Extinguishing any residual memories of Sylvester Stallone and Rob Schneider's 1995 foray into Mega-City One within moments, the new Dredd is a down-and-dirty hardcore action fest with style and thrills to burn. More
As Judge Dredd, Kiwi Karl Urban distills a leading man performance down to its most essential elements and projects them through his permanently - and appropriately - downturned mouth. His commanding physicality also adds to the character. An actor without the use of his eyes can be a muted thing indeed (see: Jemaine Clement in Men In Black III), but Urban gets his point across with gusto.
While the presence of Olivia Thirlby's rookie Judge Anderson provides the film's central Training Day-like character dynamic, this is more concerned with being a straight-up action movie than delving into Dredd's head. Lena Headey's scarred-up villain Ma-Ma is suitably detestable, and Wood Harris (The Wire) adds something as a low-level criminal.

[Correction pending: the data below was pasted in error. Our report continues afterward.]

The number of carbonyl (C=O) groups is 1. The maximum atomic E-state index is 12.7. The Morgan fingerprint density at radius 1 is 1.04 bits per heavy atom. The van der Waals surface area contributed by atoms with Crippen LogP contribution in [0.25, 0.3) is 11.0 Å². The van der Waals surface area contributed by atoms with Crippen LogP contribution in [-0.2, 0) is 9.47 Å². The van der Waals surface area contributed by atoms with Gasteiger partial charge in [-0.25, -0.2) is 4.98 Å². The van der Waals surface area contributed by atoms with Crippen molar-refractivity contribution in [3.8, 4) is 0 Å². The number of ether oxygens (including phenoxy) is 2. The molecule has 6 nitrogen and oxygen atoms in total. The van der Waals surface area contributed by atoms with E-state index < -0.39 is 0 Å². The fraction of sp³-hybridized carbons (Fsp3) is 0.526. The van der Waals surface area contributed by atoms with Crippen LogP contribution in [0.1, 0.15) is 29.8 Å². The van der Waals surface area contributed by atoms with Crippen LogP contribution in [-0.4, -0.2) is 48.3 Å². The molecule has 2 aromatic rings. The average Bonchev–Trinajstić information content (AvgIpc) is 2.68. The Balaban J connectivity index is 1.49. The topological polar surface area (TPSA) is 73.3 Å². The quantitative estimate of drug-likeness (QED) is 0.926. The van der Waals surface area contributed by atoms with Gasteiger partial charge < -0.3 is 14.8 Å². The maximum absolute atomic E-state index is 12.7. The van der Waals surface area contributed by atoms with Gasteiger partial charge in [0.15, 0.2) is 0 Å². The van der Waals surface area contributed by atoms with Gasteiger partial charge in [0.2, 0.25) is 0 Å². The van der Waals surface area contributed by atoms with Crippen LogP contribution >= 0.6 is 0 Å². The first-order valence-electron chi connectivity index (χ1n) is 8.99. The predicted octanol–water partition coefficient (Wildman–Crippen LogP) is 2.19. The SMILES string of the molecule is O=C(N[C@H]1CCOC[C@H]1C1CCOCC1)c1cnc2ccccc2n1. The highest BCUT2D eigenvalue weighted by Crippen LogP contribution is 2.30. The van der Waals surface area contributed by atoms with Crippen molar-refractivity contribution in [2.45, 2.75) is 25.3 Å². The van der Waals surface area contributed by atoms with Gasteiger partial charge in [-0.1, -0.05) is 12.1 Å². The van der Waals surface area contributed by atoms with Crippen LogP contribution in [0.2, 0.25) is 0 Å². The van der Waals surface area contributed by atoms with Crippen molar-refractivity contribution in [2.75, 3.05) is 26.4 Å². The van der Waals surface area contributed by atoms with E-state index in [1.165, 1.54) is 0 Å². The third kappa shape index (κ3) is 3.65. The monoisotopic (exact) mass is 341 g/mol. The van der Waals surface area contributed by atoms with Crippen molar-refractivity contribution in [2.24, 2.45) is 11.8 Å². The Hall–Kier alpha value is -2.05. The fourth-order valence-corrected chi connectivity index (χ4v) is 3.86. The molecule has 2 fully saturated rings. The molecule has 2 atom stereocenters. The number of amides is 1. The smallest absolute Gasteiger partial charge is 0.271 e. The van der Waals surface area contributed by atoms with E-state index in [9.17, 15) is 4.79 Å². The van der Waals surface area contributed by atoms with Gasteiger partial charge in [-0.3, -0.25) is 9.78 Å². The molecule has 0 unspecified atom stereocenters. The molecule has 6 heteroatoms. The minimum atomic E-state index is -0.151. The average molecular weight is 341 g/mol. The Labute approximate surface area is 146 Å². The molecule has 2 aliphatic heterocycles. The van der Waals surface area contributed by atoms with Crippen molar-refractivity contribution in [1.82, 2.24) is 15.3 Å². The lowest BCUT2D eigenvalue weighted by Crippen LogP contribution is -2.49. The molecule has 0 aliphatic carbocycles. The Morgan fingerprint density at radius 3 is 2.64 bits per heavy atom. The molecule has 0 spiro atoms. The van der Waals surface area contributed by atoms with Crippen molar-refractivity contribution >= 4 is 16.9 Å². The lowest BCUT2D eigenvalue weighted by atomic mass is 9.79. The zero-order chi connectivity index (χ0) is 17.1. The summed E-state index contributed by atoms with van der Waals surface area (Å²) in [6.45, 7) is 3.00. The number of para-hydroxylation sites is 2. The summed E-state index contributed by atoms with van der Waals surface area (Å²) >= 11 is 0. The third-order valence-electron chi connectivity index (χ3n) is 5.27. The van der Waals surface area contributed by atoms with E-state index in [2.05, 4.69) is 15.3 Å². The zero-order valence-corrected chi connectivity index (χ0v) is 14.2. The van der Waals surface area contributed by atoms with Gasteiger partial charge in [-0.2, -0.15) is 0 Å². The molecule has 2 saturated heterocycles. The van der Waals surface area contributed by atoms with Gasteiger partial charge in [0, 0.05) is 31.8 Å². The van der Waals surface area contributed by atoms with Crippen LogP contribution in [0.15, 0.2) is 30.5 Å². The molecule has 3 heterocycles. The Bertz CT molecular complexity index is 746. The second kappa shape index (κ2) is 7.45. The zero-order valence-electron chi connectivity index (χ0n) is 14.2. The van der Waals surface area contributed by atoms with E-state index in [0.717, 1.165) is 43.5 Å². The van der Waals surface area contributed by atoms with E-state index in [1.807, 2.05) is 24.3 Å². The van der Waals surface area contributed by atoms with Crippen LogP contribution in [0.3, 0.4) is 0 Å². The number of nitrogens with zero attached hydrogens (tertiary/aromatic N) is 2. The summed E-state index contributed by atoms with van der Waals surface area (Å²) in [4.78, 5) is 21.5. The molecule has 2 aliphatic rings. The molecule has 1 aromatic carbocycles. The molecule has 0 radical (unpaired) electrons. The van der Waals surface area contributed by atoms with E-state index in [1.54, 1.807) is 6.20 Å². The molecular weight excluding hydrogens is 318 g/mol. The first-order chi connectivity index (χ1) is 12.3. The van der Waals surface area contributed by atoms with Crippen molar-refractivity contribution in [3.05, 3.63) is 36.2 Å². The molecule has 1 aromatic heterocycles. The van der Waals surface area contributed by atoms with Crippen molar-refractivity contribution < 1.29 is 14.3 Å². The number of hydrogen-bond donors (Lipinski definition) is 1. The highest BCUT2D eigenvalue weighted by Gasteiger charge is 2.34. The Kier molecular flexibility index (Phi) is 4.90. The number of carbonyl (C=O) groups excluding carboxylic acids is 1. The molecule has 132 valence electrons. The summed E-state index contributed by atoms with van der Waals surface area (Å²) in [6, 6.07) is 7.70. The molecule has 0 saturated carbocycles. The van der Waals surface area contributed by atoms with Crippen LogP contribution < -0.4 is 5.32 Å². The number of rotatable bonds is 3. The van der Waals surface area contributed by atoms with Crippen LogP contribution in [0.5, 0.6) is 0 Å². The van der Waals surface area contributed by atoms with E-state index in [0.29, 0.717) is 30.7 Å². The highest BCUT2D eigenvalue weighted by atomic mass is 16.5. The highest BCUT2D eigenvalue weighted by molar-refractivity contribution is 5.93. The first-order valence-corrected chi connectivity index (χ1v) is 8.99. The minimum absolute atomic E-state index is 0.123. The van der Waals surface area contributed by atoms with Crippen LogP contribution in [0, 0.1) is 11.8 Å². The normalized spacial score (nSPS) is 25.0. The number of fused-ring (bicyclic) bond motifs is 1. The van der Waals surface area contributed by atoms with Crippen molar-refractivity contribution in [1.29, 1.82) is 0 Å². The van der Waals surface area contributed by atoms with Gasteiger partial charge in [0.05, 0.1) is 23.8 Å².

An independent production, it's clear Dredd doesn't have a Michael Bay-sized budget, but the scope never feels compromised, and the future world it establishes feels lived-in. Any accusations of 'smallness' are instantly offset by the film's razor-sharp focus and distinctly non-studio-like brutality.
Indeed, a nice sense of Paul Verhoeven-esque over-the-top-ness permeates the proceedings here, with a little hint of the Dutch madman's satirical leanings sneaking in too.
Dredd benefits greatly from not trying to be all things to all people - it's tailor-made for fans of old school brutal action who are under-served by today's blockbuster landscape.
And the whole enterprise rests ably on Urban's broad shoulders. Local boy done good. Local boy done real good. Hide